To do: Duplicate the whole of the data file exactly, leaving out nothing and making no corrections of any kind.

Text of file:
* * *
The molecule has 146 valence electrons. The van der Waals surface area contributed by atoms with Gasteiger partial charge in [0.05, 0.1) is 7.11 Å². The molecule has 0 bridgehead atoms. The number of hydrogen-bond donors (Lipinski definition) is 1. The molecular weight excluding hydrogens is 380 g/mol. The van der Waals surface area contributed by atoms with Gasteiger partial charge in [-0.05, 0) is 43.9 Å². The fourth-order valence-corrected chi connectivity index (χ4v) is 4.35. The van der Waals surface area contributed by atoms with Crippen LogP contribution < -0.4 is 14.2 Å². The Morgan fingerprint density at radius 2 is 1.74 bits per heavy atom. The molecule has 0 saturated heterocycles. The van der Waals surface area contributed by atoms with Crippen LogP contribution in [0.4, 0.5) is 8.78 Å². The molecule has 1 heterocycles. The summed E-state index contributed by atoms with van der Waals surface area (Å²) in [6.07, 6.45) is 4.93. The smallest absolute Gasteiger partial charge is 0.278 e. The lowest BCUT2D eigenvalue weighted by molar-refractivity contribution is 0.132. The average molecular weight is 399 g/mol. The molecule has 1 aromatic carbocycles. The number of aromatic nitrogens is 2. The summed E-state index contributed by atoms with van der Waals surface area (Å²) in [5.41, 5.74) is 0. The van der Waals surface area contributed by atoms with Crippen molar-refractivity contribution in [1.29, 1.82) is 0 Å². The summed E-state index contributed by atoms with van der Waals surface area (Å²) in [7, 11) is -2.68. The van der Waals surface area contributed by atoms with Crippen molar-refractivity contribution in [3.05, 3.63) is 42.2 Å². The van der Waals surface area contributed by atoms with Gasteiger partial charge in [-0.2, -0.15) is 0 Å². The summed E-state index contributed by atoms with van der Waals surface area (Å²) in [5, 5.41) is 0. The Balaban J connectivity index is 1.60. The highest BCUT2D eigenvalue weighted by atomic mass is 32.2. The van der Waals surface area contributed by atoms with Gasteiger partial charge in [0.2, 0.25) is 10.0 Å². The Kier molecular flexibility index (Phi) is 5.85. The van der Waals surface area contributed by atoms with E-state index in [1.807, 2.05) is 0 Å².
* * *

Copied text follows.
The molecule has 146 valence electrons. The van der Waals surface area contributed by atoms with Gasteiger partial charge in [0.05, 0.1) is 7.11 Å². The molecule has 0 bridgehead atoms. The number of hydrogen-bond donors (Lipinski definition) is 1. The molecular weight excluding hydrogens is 380 g/mol. The van der Waals surface area contributed by atoms with Gasteiger partial charge in [-0.05, 0) is 43.9 Å². The fourth-order valence-corrected chi connectivity index (χ4v) is 4.35. The van der Waals surface area contributed by atoms with Crippen LogP contribution < -0.4 is 14.2 Å². The Morgan fingerprint density at radius 2 is 1.74 bits per heavy atom. The molecule has 0 saturated heterocycles. The van der Waals surface area contributed by atoms with Crippen LogP contribution in [0.4, 0.5) is 8.78 Å². The molecule has 1 heterocycles. The summed E-state index contributed by atoms with van der Waals surface area (Å²) in [6.07, 6.45) is 4.93. The smallest absolute Gasteiger partial charge is 0.278 e. The lowest BCUT2D eigenvalue weighted by molar-refractivity contribution is 0.132. The average molecular weight is 399 g/mol. The molecule has 1 aromatic carbocycles. The number of aromatic nitrogens is 2. The summed E-state index contributed by atoms with van der Waals surface area (Å²) in [5.41, 5.74) is 0. The van der Waals surface area contributed by atoms with Crippen molar-refractivity contribution in [1.29, 1.82) is 0 Å². The summed E-state index contributed by atoms with van der Waals surface area (Å²) in [7, 11) is -2.68. The van der Waals surface area contributed by atoms with Crippen molar-refractivity contribution in [3.05, 3.63) is 42.2 Å². The van der Waals surface area contributed by atoms with Gasteiger partial charge in [-0.2, -0.15) is 0 Å². The summed E-state index contributed by atoms with van der Waals surface area (Å²) in [5, 5.41) is 0. The Balaban J connectivity index is 1.60. The highest BCUT2D eigenvalue weighted by atomic mass is 32.2. The van der Waals surface area contributed by atoms with Gasteiger partial charge in [0.2, 0.25) is 10.0 Å². The Kier molecular flexibility index (Phi) is 5.85. The van der Waals surface area contributed by atoms with E-state index in [1.807, 2.05) is 0 Å².